When it comes to green building, renovating beats rebuilding. However, exactly what's done with the remodeled or rebuilt house makes an enormous difference as well. There isn't much point to having a green demolition crew demolish a home -- or even consider the question posed in this article -- if the final product's going to be an ecological nightmare.
As eco-consciousness continues to rise in popularity with consumers, the building industry has birthed a slew of sustainable vendors -- and some that just aren't. Let the buyer beware: The green living magazine New Life Journal suggests that home renovators do some investigating before jumping at a green price tag. A lot of products marketed as green due to their energy efficiency ratings may use less electricity than some of their counterparts on the market, but may also be constructed out of wholly unsustainable materials or made in environmentally harmful ways. What may appear green might not be green at all. This is a marketing ploy known as greenwashing [source: Cramer].
Other companies have gone in the opposite direction. Traditionally toxic products that feature prominently in home remodeling projects, like paints and varnishes, are now appearing on the market in vastly less toxic forms. Volatile organic compounds (VOCs), additives and ingredients that can prove carcinogenic in humans, are beginning to disappear from some housing materials. For example, bamboo flooring is becoming a popular choice among green remodelers because the plant grows quickly, decreasing the environmental impact of its harvest.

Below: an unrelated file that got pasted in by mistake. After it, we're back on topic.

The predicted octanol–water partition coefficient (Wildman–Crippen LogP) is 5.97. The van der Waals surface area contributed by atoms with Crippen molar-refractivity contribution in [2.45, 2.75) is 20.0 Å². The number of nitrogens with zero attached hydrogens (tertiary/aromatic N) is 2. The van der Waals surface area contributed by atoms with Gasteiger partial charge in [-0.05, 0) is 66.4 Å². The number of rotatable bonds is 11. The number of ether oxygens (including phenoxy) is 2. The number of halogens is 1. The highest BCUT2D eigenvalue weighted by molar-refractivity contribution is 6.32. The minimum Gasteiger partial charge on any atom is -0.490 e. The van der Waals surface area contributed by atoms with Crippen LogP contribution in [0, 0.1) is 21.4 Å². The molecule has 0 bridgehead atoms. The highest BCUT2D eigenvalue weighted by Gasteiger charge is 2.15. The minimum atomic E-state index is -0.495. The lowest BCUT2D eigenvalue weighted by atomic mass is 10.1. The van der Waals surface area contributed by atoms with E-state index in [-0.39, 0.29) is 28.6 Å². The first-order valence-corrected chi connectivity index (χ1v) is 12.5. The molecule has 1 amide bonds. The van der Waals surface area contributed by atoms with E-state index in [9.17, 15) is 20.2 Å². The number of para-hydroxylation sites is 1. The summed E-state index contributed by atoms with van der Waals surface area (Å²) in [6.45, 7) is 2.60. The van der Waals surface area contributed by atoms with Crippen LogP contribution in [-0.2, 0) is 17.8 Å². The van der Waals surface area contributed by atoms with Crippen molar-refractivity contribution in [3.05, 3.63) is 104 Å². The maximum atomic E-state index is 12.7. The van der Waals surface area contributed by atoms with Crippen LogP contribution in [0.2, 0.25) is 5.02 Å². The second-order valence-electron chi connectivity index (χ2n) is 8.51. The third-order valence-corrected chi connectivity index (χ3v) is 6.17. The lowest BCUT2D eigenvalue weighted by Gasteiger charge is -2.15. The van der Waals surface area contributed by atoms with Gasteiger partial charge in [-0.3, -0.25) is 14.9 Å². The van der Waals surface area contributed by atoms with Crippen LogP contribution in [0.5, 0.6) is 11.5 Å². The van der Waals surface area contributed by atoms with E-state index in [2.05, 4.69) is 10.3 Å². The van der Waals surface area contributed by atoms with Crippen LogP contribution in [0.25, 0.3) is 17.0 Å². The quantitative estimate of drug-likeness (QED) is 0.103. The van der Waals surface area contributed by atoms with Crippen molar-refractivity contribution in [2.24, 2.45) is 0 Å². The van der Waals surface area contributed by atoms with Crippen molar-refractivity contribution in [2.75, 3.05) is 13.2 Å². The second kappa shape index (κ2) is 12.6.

Contractors also are taking an increasingly Earth-friendly approach to home remodeling. They're gravitating toward environmentally conscious standards, like Leadership in Energy and Environmental Design (LEED) certification, in the building industry. As the concept of green building hits its marketing stride, it makes good business sense.
Of course, there's also Craigslist and Freecycle.org. Old materials no longer wanted in one house can be salvaged to remodel another one. And what's greener than reusing old materials?
Related HowStuffWorks Articles
- Chait, Jennifer. "35 ideas for building a greener house." RiverWired. May 14, 2008. Accessed March 9, 2009.http://www.riverwired.com/blog/35-ideas-building-greener-house
- Cramer, Maggie. "From nasty nest to green possibilities." New Life Journal. April 1, 2008. http://www.articlearchives.com/construction/building-renovation/956960-1.html
- Cramer, Maggie. "Is it really 'green' or just greenwashing?" New Life Journal. April 2008. http://www.southeastgreen.com/index.php?option=com_content&view=article&id=54:is-it-really-green-or-just-greenwashing-&catid=1:metro-atl-news&Itemid=2
- Grant, Alyson. "Think green when renovating at home." CanWest News Service. September 27, 2007.http://www2.canada.com/vancouversun/news/story.html?id=83158ce0-41b1-412b-98e1-012e069292e3
- Soens, Robert and Guokas, Jody. "Renovate or rebuild: an eco-conscious homeowners conundrum: green builders Robert Soens and Jody Guokas take a look at both sides of the puzzling problem." New Life Journal. April 2008. http://findarticles.com/p/articles/mi_m0KWZ/is_3_9/ai_n25473744
- Stiffler, Lisa. "If house has to go, at least it can go 'green' -- piece by piece." Seattle Post-Intelligencer. August 19, 2007. Accessed March 9, 2009.http://seattlepi.nwsource.com/local/328290_decon20.html
- U.S. Environmental Protection Agency. "What's in a building? Composition and analysis of C&D debris." Accessed March 9, 2009.http://www.epa.gov/region09/waste/solid/pdf/cd1.pdf